Amar Sundy has spent close on 25 years now weaving
his subtle mix of Saharan rhythms and American blues. The
singer-guitarist, who was born near Tamanrasset, in the Algerian
desert, but whose family emigrated to France while he was still
young, is descended from a long line of Tuareg. And on his latest
album, Sadaka, he
pays tribute to his origins with some stunning desert blues.
You can count the number of studio albums
Sundy has made since launching his career in the 1980s on one hand.
But this is no crime. The desert bluesman from southern Algeria is
simply a musician who likes to take his time. Sadaka, Sundy's
fourth studio album (released on DixieFrog Records a full five years
after his last offering, Najma)
is an album on which the Tuareg maestro has honed his lyrics and his
carefully-crafted arrangements to perfection.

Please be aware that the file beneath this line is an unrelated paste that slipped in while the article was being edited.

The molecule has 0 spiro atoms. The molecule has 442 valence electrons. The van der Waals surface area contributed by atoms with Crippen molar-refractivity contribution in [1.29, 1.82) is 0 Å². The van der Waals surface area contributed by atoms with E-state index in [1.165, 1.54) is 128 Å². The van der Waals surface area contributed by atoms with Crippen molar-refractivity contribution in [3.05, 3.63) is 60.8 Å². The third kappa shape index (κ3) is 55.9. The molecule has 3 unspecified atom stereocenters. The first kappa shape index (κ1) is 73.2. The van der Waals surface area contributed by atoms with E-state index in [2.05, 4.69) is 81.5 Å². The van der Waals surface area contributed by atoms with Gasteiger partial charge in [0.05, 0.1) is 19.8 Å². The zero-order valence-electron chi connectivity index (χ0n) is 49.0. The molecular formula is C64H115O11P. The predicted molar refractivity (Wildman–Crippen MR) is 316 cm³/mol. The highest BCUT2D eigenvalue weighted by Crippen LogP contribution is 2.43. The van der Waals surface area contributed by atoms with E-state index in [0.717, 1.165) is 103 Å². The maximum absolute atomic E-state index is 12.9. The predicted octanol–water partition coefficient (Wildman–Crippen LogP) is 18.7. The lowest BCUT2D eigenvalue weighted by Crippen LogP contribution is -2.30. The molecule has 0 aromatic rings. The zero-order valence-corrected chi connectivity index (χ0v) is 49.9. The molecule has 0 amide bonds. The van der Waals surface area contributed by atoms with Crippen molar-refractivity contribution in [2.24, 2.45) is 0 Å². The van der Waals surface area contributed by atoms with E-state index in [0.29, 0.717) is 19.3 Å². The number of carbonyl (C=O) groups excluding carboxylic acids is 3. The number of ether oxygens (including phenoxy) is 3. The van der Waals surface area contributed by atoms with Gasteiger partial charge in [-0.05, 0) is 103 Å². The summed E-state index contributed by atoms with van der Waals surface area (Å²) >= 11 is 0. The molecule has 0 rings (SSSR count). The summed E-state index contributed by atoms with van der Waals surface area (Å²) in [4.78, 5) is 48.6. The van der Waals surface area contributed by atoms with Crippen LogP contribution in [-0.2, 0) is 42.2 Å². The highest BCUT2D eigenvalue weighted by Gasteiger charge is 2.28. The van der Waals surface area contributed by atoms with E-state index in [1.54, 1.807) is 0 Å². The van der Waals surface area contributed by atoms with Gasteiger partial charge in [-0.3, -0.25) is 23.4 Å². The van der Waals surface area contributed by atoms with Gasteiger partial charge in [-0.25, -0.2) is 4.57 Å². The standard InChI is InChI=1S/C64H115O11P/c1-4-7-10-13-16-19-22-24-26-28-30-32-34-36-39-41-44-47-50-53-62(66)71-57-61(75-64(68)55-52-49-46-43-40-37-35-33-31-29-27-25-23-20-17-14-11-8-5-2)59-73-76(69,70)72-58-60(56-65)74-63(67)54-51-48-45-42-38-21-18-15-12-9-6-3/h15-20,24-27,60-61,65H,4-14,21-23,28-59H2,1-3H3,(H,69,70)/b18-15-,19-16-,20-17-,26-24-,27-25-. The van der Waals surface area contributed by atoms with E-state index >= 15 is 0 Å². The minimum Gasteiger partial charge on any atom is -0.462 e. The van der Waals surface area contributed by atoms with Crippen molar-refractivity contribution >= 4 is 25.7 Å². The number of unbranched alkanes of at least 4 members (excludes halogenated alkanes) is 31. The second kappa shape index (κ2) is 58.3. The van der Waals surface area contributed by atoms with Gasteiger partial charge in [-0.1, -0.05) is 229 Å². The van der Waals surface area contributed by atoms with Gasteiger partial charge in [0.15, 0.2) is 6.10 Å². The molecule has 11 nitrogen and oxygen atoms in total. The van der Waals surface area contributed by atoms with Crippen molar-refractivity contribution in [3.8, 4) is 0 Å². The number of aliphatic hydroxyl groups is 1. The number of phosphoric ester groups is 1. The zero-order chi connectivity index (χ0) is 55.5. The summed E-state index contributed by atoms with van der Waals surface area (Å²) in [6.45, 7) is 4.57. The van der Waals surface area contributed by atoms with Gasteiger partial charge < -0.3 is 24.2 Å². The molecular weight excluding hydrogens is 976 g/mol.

The fourteen tracks on Sadaka are
short but sweet, but they all pack a powerful punch, revolving
around blues-ified melodies, strong backing vocals and Sundy's
haunting guitar riffs. The latter are supported by some impressive
keyboard-playing from Johan Dalgaard and original instrumental
accompaniment (such as Marcel Loeffler's accordion on Lilati.)
opening track on Sundy's new album, expresses concern about where
the modern world is heading, but on The Whole the desert bluesman's
evocative repertoire is a heartfelt ode to the core values of Tuareg
culture: beauty, humanity and respect for nature.
The energetic riffs on Sadaka remind
us that Sundy, about to turn 50, is an immensely talented guitarist
who learned his trade in the U.S. from legendary American bluesmen
such as B.B King, Jimmy Johnson and Albert King. Over the years, the
Algerian-born guitar man has developed his own unique approach to
the blues, combining American tradition with the culture of the
"Blue Men" (as the Tuareg desert people are known because they veil
their faces with indigo-dyed cloth.)
Despite his star credentials, Sundy knows when to be humble,
stepping aside to let his backing vocalists shine on El
Hamama, for instance. Guest musicians such as Eric Bibb and
drummer Mokthar Samba (who composed one track on the album, Iwa)
are also allowed to come to the fore. Sundy, at his personal best
covering great blues classics such as Joe Louis Walker's Prisoner
of Misery, has produced a very fine album indeed.